Strength. What is it? How do you get it?

The Oxford dictionary defines strength as a mixture of being physically strong, being able to handle great force or pressure, as a potent mixture, a good and beneficial quality and the number of people comprising a group.

However, as we know it is something that is not easily attainable, and there are times where our strength dips, and explodes above and beyond what we are capable of. Anyone ever moved a car when someone you loved was in danger of being hurt? No? Me neither and I hope I never need to.

What we need to do is understand how we get it, as it’s one of the best motivators (and demotivators) known in the fitness world. If you have ever been completing an exercise training program, and all of a sudden your max drops, and your numbers seem to be going backward. Then all of a sudden after a week or two, they are back up, better than they were, then you know exactly what I am talking about.

Everybody has a degree of strength attributed to their being. Whether you run, lift, ride a bike, wrestle cows, or sit behind a keyboard, you have a strength that is associated to you. It’s not associated to your training buddy, to your bike, to the bull with the long horns, or that server that is sitting unbalanced on a chair in a server room, it’s asociated with you. You have the ability to make yourself stronger. Not only in the mind, but in body and spirit.School tools

Hopefully, if you are like me and students of the School of Strength, you will use everything and anything that is in front of you to get stronger. Slosh balls (or commonly referred to as the “Red Ball of Death”), ropes, drums, tyres, as well as the conventional means will get you strong. When you get strong, all your other pieces of the puzzle will fall into place. Want to lose weight? Get strong. Want to pack on muscle? Get strong.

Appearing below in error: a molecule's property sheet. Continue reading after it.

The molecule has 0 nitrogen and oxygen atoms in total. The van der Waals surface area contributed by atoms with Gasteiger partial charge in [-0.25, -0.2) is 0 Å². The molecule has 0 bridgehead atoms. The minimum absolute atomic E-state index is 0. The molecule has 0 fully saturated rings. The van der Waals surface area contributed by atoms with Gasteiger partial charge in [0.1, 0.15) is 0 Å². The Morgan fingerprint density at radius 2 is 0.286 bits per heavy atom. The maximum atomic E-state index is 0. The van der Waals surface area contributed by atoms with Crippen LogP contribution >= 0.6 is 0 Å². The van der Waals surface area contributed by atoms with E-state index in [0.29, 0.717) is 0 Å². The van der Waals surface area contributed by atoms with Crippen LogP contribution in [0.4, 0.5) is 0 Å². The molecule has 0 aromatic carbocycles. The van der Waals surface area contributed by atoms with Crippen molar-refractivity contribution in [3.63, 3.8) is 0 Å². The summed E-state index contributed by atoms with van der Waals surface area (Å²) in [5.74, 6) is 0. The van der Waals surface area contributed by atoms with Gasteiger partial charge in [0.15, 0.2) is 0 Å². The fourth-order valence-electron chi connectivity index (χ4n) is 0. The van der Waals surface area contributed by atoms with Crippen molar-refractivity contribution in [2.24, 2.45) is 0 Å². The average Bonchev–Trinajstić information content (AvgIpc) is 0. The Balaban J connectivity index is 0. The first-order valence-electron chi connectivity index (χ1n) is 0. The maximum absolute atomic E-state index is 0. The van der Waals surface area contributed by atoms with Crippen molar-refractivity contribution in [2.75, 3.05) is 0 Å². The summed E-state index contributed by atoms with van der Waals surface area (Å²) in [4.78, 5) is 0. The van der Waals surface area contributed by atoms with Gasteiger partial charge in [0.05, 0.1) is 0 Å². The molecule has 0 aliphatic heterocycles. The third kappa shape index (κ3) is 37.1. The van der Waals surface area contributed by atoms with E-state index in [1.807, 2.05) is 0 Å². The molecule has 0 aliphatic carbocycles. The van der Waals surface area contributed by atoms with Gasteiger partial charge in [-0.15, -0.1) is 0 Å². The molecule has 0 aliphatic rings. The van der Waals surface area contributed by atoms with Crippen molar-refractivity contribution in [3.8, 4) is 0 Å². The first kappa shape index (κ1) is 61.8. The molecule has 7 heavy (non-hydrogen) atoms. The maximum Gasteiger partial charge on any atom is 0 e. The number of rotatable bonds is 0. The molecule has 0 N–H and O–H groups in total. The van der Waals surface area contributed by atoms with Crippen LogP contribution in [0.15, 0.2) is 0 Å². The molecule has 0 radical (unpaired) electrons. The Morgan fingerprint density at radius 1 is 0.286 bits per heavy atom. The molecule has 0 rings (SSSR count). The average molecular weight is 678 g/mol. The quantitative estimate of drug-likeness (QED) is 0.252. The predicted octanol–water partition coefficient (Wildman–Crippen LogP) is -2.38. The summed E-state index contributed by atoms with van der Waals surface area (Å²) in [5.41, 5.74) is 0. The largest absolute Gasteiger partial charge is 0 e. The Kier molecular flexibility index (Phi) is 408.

The million dollar question is how do we get strength, and therefore stronger? The only answer to this question is do what you love. If you love riding your bike, but hate lifting weights, then ride the bike!!! Instead of spinning the cogs going up a hill, flick it to the highest gear, get out of the seat, and climb. If you love lifting weights, and hate the idea of running, then load the bar up, and LIFT!!! If you love running…well you get the picture. Instead of just running with one foot in front of another, try sprinting, or even running backwards on an oval. Don’t do something that you hate, just because someone said it’s the best way. Your trainer and coach should tailor your sessions around what you love doing, what needs to be done from an exercise standpoint, and what is essential to meet your goals.

Where it gets confusing for the general public is sets, reps, rest periods, and weights used, and here is a little tip. Just do a little bit extra. If for example, you deadlifted 80kgs for 3 sets of 6 reps, and next time deadlifts came around, you did 80kg for 3 sets of 8 reps, well guess what? You just got stronger!!! If you held a sprint going up a hill for 10 seconds before reverting back into the saddle for a breather. Next time on the same hill in the same gear, you held that sprint for 15 seconds, you did it again. You got stronger.

School rackHere is my little final tip, and for some people this will be the “AHA” moment. Let’s say your goal for this year is to hit 100kgs on a squat. Load that bar up with 100kgs, and take a photo. Get it in your mind what that weight will look like. As you get stronger, and get closer to your goal, you may even get under the bar, and unrack it, just to feel what the weight feels like. Same goes if you are struggling to get stronger on the bike. Take your camera, or your phone, and take a couple of photos of the hill that wrecks you, and study it. Understand at which point in the climb you find it hard, and then look for like areas that you can train on. You will find sooner, rather than later, that weight and that hill will become your friend, and then bigger and better things will await you.

We have all wanted to give up, because it was too hard, or progress was slow. But what makes us not quit, and come back for more? How do we harness those thoughts of success, and then control it to improve our strength?

I’ll discuss motivation in-depth in my next blog

“You want to be strong? Then you must learn to deal with your mind. The body will follow where the mind leads.”

School of Strength motto